Cooking Secrets Grandmas Swore To Take To Their Graves
A Sea Of Knowledge
When it comes to cooking, there are so many different ways to tackle the same dish or technique.
Some tricks have been passed down for generations or are closely held secrets by professional chefs. Here are a few that will help anyone, no matter their level or knowledge.
There’s nothing worse than buying a lovely pack of fresh herbs only to see them go bad because you can’t use them fast enough.
Well, the good news is all you have to do is cut them up and add them to an ice cube tray, add olive oil, and then freeze them. That way, you’ll have a herb-oil that’s ready to go.
Ever tried to peel a freshly hard-boiled egg? It’s nearly impossible.
But all you have to do is put it in the fridge for a few hours, or even an ice water bath, and the shell will come off so quick. Some grandmas have also said using a spoon helps a bunch as well.
The Inside-Out Trick
If you love durian, but hate getting the flesh out, there’s an easy trick.
All you have to do is cut out the inner core then drape the shell over a big bowl and let it turn inside out. Then, just pick off the fruit. The same idea works well with mangos.
It’s an old trick but a good one.
If there are some walnuts that need cracking, just take two in your palm, and squeeze them together, they’ll snap in half so easily. This also works well with whole pecans. Bad news? It doesn’t worth with every kind of nut.
Get Out Garlic
For anyone who hasn’t really worked with garlic (at least the kind that doesn’t come in a shaker), the instinct is to take off each piece and peel it by hand.
Forget this way! Just cut the head in half and then smash it wit the flat side of a knife. The bulbs will break off and pop right out of their skins – no mess, no hassle.
You see the perfectly sliced veggies and fruit on television. It’s like the chefs are wizards with their knives.
Any while most of them are talented and can slice a tomato with zero problems, many professional chefs say it’s a waste of time when you have to do big batches. They swear by mandolins. It’s not cheating if they can use them!
Yes, it’s the age-old problem of crying while cutting onions.
While there are so many pieces of advice out there, there’s only really two that are a sure fix. It all comes down to cold. Either pop them in the freezer for 10 minutes or sink them in an ice bath. Voila! Tearless onions.
Ditch Table Salt
Yes, table salt has its place. However, if you want to elevate your dish to restaurant standards, there’s a super simple trick.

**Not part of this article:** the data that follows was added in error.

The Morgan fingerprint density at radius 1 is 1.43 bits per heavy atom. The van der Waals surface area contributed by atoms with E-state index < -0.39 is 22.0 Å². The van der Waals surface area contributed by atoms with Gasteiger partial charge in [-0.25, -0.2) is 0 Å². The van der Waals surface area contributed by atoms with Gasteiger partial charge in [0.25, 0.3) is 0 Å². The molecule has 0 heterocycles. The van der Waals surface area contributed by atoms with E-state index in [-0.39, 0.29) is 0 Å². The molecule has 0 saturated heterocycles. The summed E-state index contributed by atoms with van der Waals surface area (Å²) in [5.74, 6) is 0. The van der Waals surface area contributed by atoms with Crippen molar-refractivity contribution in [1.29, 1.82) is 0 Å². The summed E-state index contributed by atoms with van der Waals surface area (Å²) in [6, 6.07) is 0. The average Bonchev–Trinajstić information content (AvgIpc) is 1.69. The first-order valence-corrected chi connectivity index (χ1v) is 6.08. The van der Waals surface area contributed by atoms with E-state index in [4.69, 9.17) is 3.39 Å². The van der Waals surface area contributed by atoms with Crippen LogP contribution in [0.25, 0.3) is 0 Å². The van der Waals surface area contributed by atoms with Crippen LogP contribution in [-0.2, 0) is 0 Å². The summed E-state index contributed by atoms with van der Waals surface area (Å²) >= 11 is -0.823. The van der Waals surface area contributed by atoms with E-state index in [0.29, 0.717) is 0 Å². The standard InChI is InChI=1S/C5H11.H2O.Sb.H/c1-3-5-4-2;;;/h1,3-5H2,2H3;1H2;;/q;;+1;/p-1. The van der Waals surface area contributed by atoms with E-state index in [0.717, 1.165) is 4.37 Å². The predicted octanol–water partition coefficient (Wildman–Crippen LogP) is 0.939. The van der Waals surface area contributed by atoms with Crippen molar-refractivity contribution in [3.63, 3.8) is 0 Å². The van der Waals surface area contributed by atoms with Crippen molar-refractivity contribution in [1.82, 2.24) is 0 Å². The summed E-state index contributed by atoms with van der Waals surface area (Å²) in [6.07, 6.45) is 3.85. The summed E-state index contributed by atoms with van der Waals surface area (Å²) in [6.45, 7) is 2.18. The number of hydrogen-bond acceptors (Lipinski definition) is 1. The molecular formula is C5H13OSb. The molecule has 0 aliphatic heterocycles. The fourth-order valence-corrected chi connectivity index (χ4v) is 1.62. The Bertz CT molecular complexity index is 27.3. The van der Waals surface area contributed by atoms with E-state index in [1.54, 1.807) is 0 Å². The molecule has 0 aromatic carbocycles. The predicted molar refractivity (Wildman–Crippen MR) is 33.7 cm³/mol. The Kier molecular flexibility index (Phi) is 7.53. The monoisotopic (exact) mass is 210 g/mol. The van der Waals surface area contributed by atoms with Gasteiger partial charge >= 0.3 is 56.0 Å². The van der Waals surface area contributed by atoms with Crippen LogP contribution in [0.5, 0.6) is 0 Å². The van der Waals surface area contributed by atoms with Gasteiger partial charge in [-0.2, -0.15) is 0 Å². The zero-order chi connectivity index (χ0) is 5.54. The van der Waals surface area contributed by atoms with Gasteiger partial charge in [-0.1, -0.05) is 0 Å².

Get yourself some high-quality course salt to finish the dish. Also, experiment with various flavored salts (like herbs or smoked) and see what amazing things can happen.
Ever try to grate some cheddar over a pizza or other dish, but it just ends up a squishy mess in your hands?
Just pop it in the freezer for 10 minutes or so and it will come out hard as a rock. Grating it will never be easier. Bonus tip – shred cold butter on the same grater to make it melt faster.
Cover It Up
Grandmas around the world use this one.
If things get messy while using an electric mixer, just drape a towel around the bowl. Or, if you want to get super DIY, take a paper plate, cut out a hole in the center (enough to get the beaters through), hold it down, and the mix away.
Peeling tomatoes is a hit-or-miss skill because it’s not really something people encounter until they get to higher-level recipes.
The trick, however, is simple. If the recipe calls for skinless tomatoes, blanche them in boiling water until their skins crack, then put them in ice water to stop the cooking process. While they’re cooling, get peeling.
Woks are amazing cooking tools. In most Asian household, that’s all you really need.
But for anyone who’s used them and wondered why the food gets all soggy, there’s some bad news. Woks need high heat to work. And it really comes down to having a stove that works with fire. Anything else just won’t get hot enough.
When pasta is on the evening’s menu, don’t toss out all the water after the pasta is done.
Save a couple ladle’s worth to put into the sauce. It will make things so much richer, thicker, and creamier. If you added salt during cooking, it will add an additional punch.
Don’t store your potatoes and onions close together!
Why? Because they both let out a gas that makes ripening so much faster. Other ethylene-sensitive produce includes broccoli, unripe bananas, okra, and watermelon.
Did you know that you can cook eggs over a fire?
There are so many places outside of North America that use this method. Also, it’s a handy camping trick. However, make sure there’s a hole somewhere (that the egg won’t leak out) otherwise it will explode all over the place.